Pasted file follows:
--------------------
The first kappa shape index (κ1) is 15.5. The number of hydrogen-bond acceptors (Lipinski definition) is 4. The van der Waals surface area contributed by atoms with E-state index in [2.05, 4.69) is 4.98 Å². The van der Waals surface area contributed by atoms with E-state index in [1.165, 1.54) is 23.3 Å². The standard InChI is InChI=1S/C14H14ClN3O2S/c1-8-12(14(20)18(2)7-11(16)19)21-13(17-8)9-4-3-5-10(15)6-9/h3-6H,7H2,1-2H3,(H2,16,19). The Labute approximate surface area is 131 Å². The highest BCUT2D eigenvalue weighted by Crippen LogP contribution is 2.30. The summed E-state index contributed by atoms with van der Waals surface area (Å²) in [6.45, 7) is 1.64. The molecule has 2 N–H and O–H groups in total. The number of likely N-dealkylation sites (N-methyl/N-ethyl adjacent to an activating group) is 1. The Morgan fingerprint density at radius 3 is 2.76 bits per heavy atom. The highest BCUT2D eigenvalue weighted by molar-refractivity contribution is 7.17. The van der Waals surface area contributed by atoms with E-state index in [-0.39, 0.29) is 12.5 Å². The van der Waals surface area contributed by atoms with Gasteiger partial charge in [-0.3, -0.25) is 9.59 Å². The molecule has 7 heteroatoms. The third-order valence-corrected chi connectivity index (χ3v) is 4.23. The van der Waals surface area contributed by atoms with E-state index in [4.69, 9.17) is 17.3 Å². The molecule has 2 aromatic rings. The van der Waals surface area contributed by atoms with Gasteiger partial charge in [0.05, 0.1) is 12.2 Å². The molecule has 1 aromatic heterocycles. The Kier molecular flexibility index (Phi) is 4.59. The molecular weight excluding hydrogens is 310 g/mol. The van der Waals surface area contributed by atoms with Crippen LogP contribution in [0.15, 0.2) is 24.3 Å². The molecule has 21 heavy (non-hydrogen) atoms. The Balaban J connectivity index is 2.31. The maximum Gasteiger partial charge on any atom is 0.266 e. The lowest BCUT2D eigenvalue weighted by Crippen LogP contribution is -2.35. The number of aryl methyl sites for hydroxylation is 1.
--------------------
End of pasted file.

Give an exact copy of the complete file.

The first kappa shape index (κ1) is 15.5. The number of hydrogen-bond acceptors (Lipinski definition) is 4. The van der Waals surface area contributed by atoms with E-state index in [2.05, 4.69) is 4.98 Å². The van der Waals surface area contributed by atoms with E-state index in [1.165, 1.54) is 23.3 Å². The standard InChI is InChI=1S/C14H14ClN3O2S/c1-8-12(14(20)18(2)7-11(16)19)21-13(17-8)9-4-3-5-10(15)6-9/h3-6H,7H2,1-2H3,(H2,16,19). The Labute approximate surface area is 131 Å². The highest BCUT2D eigenvalue weighted by Crippen LogP contribution is 2.30. The summed E-state index contributed by atoms with van der Waals surface area (Å²) in [6.45, 7) is 1.64. The molecule has 2 N–H and O–H groups in total. The number of likely N-dealkylation sites (N-methyl/N-ethyl adjacent to an activating group) is 1. The Morgan fingerprint density at radius 3 is 2.76 bits per heavy atom. The highest BCUT2D eigenvalue weighted by molar-refractivity contribution is 7.17. The van der Waals surface area contributed by atoms with E-state index in [-0.39, 0.29) is 12.5 Å². The van der Waals surface area contributed by atoms with Gasteiger partial charge in [-0.3, -0.25) is 9.59 Å². The molecule has 7 heteroatoms. The third-order valence-corrected chi connectivity index (χ3v) is 4.23. The van der Waals surface area contributed by atoms with E-state index in [4.69, 9.17) is 17.3 Å². The molecule has 2 aromatic rings. The van der Waals surface area contributed by atoms with Gasteiger partial charge in [0.05, 0.1) is 12.2 Å². The molecule has 1 aromatic heterocycles. The Kier molecular flexibility index (Phi) is 4.59. The molecular weight excluding hydrogens is 310 g/mol. The van der Waals surface area contributed by atoms with Crippen LogP contribution in [0.15, 0.2) is 24.3 Å². The molecule has 21 heavy (non-hydrogen) atoms. The Balaban J connectivity index is 2.31. The maximum Gasteiger partial charge on any atom is 0.266 e. The lowest BCUT2D eigenvalue weighted by Crippen LogP contribution is -2.35. The number of aryl methyl sites for hydroxylation is 1.